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Japan

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Amelia Campos

on 27 May 2015

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Transcript of Japan

apan
Period I
600 C.E. - 1450 C.E.
Period IV
1467: civil war in Ashikaga Shogunate
bushi revolt led to expulsion of emperor
centralized authority collapsed
Japan divided into about 300 regional kingdoms
ruled by daimyos—vassals of shoguns

weakening of chivalrous qualities
peasant revolts against daimyos
status of women dropped
economic growth
emergence of commercial class
increased trade with China
creation of guilds
Political Change
Social, Economic, and Cultural Change
Tokugawa Shogunate (Edo Period), 1603-1867
Contact with the West
1750 C.E. - 1900 C.E.
1900 C.E. - present
new capital at Heian (now Kyoto)
Taika reforms discontinued - influence of China declined
partially due to fall of Tang in China
kept Chinese rank system, but allowed little mobility between ranks
court culture grew more sophisticated
art, luxury, politeness codes
simplification of borrowed Chinese script
women found success in the arts
literature
poetry
The Tale of Genji by Lady Murasaki – first ever novel
Buddhism became more distinctly Japanese
The Imperial Age
Asuka, Nara, and Heian periods: Japanese borrowing from China
beginning marked by introduction of Buddhism by the Chinese
646: Taika reforms—attempt to copy Chinese-style administration—implemented, but were unsuccessful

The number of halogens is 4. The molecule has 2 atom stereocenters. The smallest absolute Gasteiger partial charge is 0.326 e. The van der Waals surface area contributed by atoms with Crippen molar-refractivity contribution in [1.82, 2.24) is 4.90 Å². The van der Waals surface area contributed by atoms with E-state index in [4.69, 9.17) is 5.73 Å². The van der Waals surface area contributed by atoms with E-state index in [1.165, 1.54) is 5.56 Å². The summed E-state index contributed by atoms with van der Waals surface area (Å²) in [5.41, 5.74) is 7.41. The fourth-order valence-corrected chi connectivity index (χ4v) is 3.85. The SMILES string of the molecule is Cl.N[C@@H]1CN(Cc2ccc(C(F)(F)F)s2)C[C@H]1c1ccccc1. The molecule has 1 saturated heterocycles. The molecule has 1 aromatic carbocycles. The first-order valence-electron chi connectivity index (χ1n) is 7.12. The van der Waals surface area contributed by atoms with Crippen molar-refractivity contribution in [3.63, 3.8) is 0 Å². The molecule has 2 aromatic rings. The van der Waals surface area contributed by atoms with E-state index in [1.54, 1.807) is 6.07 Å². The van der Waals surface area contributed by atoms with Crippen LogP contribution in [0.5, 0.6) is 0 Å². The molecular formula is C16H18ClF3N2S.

absolute emperor
bureaucracy
peasant conscript army
use of Chinese language
studying of Confucianism and Buddhism
syncretism of Buddhism with Shintoism
700: Shintoism official religion
trade with China
capital at Nara modeled after Tang capital
Buddhist monasteries
threatened power of emperor, so capital was moved to Heian in 794
emergence of stronger aristocratic class
Feudalism
Beginnings of Feudalism
9th century: rise of provincial aristocratic families as bureaucracy declined
ex.: Fujiwara family
feudal code (
bushido
) similar to western Europe’s began development
peasants treated as serfs, property of local lords
turned to pure land Buddhism
bushi
—regional warrior leaders
samurai
—mounted troops of the bushi

The court hired bushi and their samurai as guards.
Warrior Elites
seppuku (hara-kiri)—ritual suicide by disembowelment performed by samurai; demonstrated courage and honor after a defeat
1180: Gempei Wars—Taira family defeated Minamoto family; marked beginning of feudal period
bakufu—new military government
shoguns—military leaders of the bakufu
Kamakura Shogunate, 1185 to 1333
dominated by Hojo family
Ashikaga Shogunate, 1336-1573
The Feudal Age, 1180-1573
8000 B.C.E. - 600 B.C.E.
600 C.E. - 600 C.E.
1450 C.E. - 1750 C.E.